June 26, 2011
June 26, 2011
June 29, 2011
22.238.1 - 22.238.17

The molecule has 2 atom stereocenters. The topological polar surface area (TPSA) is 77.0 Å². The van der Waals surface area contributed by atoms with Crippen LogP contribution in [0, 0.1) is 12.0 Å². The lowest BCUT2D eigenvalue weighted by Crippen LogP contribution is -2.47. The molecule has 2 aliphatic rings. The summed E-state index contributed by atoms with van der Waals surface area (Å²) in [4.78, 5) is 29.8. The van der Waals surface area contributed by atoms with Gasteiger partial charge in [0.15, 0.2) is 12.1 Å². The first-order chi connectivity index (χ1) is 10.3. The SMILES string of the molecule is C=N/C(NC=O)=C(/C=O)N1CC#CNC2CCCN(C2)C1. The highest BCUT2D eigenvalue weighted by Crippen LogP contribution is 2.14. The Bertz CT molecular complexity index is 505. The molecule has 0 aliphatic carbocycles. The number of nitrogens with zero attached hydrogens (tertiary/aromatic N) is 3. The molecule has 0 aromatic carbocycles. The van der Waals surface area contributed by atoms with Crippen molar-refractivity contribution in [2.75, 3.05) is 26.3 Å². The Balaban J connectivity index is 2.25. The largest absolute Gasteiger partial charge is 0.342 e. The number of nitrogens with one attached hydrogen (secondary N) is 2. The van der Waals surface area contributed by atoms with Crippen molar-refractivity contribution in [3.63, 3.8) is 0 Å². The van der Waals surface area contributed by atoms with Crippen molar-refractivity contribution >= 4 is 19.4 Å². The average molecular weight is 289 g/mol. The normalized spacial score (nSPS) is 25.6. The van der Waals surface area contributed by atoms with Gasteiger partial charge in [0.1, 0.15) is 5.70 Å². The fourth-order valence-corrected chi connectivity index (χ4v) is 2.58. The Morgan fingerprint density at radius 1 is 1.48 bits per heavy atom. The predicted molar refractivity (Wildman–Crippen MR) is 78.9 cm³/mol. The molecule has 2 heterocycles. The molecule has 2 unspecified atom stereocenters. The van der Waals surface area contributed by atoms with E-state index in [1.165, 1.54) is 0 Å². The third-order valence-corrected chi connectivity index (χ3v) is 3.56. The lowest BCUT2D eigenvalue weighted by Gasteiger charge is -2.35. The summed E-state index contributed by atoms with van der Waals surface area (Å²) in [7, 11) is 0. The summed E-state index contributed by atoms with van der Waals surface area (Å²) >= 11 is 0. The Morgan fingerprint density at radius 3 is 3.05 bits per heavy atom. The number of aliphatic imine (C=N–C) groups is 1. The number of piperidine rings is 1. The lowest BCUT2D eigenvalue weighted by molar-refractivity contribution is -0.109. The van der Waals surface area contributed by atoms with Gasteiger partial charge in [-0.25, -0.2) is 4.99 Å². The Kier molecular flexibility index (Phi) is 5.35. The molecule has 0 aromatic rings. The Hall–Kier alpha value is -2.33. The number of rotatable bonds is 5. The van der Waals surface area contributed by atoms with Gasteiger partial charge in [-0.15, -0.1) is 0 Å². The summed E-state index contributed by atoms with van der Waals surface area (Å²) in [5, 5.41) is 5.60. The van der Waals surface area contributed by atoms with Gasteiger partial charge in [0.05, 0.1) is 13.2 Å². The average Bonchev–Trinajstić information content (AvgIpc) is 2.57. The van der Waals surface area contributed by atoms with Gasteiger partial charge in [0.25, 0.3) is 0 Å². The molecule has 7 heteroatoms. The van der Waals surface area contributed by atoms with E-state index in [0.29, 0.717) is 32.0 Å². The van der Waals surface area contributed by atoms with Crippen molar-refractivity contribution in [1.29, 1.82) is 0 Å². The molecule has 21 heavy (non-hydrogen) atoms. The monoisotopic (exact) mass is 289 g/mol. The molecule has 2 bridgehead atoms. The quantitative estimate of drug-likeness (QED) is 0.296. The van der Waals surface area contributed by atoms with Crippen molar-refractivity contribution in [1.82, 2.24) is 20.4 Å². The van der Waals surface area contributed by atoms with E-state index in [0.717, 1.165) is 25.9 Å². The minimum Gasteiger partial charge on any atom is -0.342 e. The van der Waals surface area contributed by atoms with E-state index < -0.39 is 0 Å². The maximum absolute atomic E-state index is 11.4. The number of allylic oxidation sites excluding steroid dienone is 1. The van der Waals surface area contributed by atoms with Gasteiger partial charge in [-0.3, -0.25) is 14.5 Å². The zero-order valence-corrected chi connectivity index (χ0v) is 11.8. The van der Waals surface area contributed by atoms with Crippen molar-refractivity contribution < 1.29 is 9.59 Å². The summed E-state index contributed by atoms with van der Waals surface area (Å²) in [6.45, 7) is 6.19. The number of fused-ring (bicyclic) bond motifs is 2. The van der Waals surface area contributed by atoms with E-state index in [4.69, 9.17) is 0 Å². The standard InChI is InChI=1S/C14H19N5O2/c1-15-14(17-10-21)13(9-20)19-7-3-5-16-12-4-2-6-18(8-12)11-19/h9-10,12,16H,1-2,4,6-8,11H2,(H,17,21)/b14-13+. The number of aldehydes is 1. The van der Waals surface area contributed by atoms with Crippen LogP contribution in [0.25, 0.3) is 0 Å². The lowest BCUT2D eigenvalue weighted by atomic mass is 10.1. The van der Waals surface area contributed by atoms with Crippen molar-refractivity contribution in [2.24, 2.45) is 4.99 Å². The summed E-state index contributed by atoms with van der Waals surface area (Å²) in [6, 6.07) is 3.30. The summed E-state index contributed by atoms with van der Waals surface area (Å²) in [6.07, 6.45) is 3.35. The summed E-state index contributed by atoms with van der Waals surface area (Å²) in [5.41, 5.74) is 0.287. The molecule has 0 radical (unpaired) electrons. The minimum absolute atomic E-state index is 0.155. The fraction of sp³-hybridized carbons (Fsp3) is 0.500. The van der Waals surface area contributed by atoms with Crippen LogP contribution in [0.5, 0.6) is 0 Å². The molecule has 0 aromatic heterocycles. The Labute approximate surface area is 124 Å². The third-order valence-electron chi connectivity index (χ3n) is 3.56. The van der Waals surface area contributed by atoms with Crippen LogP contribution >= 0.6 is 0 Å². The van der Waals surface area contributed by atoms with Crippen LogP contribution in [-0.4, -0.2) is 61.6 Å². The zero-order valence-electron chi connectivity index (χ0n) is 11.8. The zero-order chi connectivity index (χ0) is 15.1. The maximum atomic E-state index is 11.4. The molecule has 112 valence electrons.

Assessing First-year Calculus Knowledge and Skills needed for a Sophomore Statics and Dynamics CourseAnecdotally, engineering faculty members complain that students taking sophomore engineeringscience courses are not prepared with respect to mathematics. However, evidence has rarely beensystematically collected and analyzed to determine the veracity of these assertions. To begin toaddress this issue, the following steps were taken. First, engineering faculty members who taughta sophomore statics and dynamics course at a large public university were asked for problemsinvolving first-year calculus and mathematics that they thought students should be able to solvewhen they entered this course. For each problem, one or more learning outcomes wereabstracted. Given the set of learning outcomes engineering faculty members expected students tobe able to perform, a set of nine problems was generated to be given to students near thebeginning of the statics and dynamics course. The instrument has been administered to a set ofstudents who took the course summer 2010 as well as a set of students who took the course infall 2010. The paper will describe: • Some of the problems that were submitted by engineering faculty members • The set of learning outcomes that was generated • The pre-course assessment instrument for mathematical knowledge and skills that was generated, and • Results from over 350 students who took the pre-test.The intent of the paper is to clarify answers to two questions: • What do engineering faculty members expect students to know and be able to do when they begin a sophomore statics and dynamics course? • To what extent do students satisfy these expectations?After administering the instrument and analyzing the results, faculty members have a better ideaof the background of their students and can adjust course content. Further, there will be evidenceto examine the extent to which students are prepared in mathematics to begin a core engineeringscience course. Finally, the paper will also present changes that some faculty members made inthe course plans to apply what they learned about the extent of their students’ mathematicspreparation near the beginning of the course.
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